The UN's health agency has confirmed a second case of Ebola in Democratic Republic of Congo after an outbreak this week of 17 other suspected cases.
Health officials were trying to trace 125 people thought to be linked to the cases identified in the remote northeastern province of Bas-Uele, near the border with Central African Republic, World Health Organisation (WHO) Congo spokesman Eugene Kabambi said.
Three people have so far died among the 19 suspected and confirmed cases, he added.
Experts say to prevent the spread of the virus they must quickly track down, test, isolate and treat suspected cases. They also need to protect health workers and educate the population about hygiene measures.
"The first case and possibly the index case, a 39-year-old male, presented onset of symptoms on 22 April, 2017, and deceased on arrival at the health facility," a WHO statement said on Saturday.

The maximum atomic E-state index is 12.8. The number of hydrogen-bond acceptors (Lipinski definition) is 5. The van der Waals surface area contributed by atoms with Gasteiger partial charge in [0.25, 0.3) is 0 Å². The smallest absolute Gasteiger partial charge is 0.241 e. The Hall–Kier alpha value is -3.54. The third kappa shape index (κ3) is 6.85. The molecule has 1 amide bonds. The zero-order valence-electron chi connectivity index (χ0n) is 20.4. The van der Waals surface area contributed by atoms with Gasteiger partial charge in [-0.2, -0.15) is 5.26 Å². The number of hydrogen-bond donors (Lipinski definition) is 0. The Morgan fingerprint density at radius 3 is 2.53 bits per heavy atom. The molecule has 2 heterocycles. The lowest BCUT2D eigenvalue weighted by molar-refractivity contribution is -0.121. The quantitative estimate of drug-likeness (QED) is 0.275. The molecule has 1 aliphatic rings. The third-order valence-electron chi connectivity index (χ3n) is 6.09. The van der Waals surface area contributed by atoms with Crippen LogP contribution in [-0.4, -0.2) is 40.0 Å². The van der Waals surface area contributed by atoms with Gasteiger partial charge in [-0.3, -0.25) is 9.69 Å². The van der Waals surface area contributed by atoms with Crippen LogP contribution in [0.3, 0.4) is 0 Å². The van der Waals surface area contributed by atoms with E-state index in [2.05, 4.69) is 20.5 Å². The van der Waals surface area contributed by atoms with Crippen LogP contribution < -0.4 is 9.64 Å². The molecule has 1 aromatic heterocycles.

The worst outbreak of Ebola killed more than 11,300 people in the West African countries of Guinea, Sierra Leone and Liberia and infected more than 28,000. It peaked in late 2014 causing global alarm but active virus transmission ended last year.
The latest Ebola outbreak is Congo's eighth, the most of any country. The deadly haemorrhagic fever was first detected in its dense tropical forests in 1976 and named after the nearby river Ebola.
That experience helped Congolese authorities respond effectively to an outbreak in 2014 that killed dozens of people.
The GAVI global vaccine alliance said on Friday some 300,000 emergency doses of an Ebola vaccine developed by Merck could be available in case of a large-scale outbreak and that it stood ready to support the Congo government on the matter.